Aortic disease, including aortic aneurysm and aortic dissection, is an important cause of cardiovascular morbidity and death. There have been exciting developments in caring for patients with aortic aneurysm and dissection, including great advances in diagnosis and endovascular therapies. Despite this, there remains significant gaps in knowledge of the understanding of mechanisms of aortic pathology and opportunity to further improve patient care. With this in mind, Vascular Medicine, the official journal of the Society for Vascular Medicine, has dedicated its June 2016 issue to this important topic.
The Society for Vascular Medicine (SVM) is a part of a coalition of five leading nonprofit professional societies that has made recommendations for the treatment of peripheral artery disease (PAD) to the Centers for Medicare and Medicaid Services (CMS) Medicare Evidence Development and Coverage Advisory Committee (MEDCAC) panel. The coalition’s recommendations are explained in an editorial that will appear in Vascular Medicine, the official journal of SVM. The editorial was made available on April 10 on the Vascular Medicine website.
The MEDCAC panel was convened to examine scientific evidence for lower-extremity PAD treatments that aim to improve health outcomes in Medicare beneficiaries and to address areas where evidence gaps exit related to lower-extremity PAD. The panel discussed care for patients with three levels of peripheral artery disease: asymptomatic, intermittent claudication, and critical limb ischemia.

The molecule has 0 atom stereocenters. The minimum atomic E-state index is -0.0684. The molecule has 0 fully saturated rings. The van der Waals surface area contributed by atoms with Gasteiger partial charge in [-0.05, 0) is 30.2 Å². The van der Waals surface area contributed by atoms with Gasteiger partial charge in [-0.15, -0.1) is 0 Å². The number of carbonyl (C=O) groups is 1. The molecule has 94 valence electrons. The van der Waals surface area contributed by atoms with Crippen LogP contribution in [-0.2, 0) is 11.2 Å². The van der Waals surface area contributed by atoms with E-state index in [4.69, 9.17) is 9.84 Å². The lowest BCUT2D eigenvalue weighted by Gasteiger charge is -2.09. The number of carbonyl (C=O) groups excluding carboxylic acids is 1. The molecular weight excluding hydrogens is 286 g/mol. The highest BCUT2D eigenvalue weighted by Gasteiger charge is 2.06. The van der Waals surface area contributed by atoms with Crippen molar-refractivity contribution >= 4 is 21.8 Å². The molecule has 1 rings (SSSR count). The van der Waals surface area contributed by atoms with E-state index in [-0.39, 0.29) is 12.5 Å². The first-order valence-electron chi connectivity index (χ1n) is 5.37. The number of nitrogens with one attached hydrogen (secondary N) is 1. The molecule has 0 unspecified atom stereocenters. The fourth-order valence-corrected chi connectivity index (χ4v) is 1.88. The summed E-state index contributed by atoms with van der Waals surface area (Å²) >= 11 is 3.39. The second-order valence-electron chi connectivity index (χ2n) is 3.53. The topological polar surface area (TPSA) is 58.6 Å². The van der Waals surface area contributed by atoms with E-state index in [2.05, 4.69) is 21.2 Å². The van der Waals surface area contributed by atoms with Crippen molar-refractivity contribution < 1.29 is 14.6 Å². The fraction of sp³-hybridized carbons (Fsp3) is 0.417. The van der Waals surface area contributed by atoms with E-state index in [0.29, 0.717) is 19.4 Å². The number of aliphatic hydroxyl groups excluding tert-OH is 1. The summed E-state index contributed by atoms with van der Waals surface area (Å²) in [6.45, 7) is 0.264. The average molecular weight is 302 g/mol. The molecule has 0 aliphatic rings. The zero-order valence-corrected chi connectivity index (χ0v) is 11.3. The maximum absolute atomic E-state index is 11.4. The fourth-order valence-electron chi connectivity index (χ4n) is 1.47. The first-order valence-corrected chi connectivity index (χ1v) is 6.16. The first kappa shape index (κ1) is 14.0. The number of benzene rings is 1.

The Society for Vascular Medicine has released a list of “Five Things Physicians and Patients Should Question” in vascular medicine as part of the Choosing Wisely® campaign, led by the ABIM Foundation. The list identifies five targeted, evidence-based recommendations that can support physicians and patients in making wise choices about their care. Download the list.
SVM Calls USPSTF
Coronary Heart Disease Recommendations Ill-advised
The Society for Vascular Medicine (SVM) finds these Task Force recommendations, particularly those discouraging the use of ankle-brachial index (ABI) screening for peripheral arterial disease (PAD), ill-advised and contrary to sound medical research. In a 2006 publication, the Task Force dismissed PAD as an important risk factor in cardiovascular disease. However, PAD is not merely a risk factor for cardiovascular disease, it is cardiovascular disease. PAD is thought to affect 8 - 10 million Americans. Individuals with PAD have a five-times increased risk of suffering an heart attack, stroke, or death within five years.